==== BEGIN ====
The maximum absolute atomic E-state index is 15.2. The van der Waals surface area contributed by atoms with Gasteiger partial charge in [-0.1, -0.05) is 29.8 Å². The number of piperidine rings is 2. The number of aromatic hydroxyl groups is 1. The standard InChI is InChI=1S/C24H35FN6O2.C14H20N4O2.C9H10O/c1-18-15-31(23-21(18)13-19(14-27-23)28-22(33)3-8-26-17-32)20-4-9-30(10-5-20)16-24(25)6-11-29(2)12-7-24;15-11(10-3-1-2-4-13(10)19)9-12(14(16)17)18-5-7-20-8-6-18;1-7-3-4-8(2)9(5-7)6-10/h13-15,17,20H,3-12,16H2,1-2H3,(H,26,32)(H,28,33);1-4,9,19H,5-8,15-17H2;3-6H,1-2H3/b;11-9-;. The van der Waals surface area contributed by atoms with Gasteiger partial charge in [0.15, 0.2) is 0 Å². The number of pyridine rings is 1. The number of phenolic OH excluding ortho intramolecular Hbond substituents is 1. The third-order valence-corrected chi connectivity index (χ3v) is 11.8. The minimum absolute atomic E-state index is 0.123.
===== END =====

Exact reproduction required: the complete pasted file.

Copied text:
The maximum absolute atomic E-state index is 15.2. The van der Waals surface area contributed by atoms with Gasteiger partial charge in [-0.1, -0.05) is 29.8 Å². The number of piperidine rings is 2. The number of aromatic hydroxyl groups is 1. The standard InChI is InChI=1S/C24H35FN6O2.C14H20N4O2.C9H10O/c1-18-15-31(23-21(18)13-19(14-27-23)28-22(33)3-8-26-17-32)20-4-9-30(10-5-20)16-24(25)6-11-29(2)12-7-24;15-11(10-3-1-2-4-13(10)19)9-12(14(16)17)18-5-7-20-8-6-18;1-7-3-4-8(2)9(5-7)6-10/h13-15,17,20H,3-12,16H2,1-2H3,(H,26,32)(H,28,33);1-4,9,19H,5-8,15-17H2;3-6H,1-2H3/b;11-9-;. The van der Waals surface area contributed by atoms with Gasteiger partial charge in [0.15, 0.2) is 0 Å². The number of pyridine rings is 1. The number of phenolic OH excluding ortho intramolecular Hbond substituents is 1. The third-order valence-corrected chi connectivity index (χ3v) is 11.8. The minimum absolute atomic E-state index is 0.123.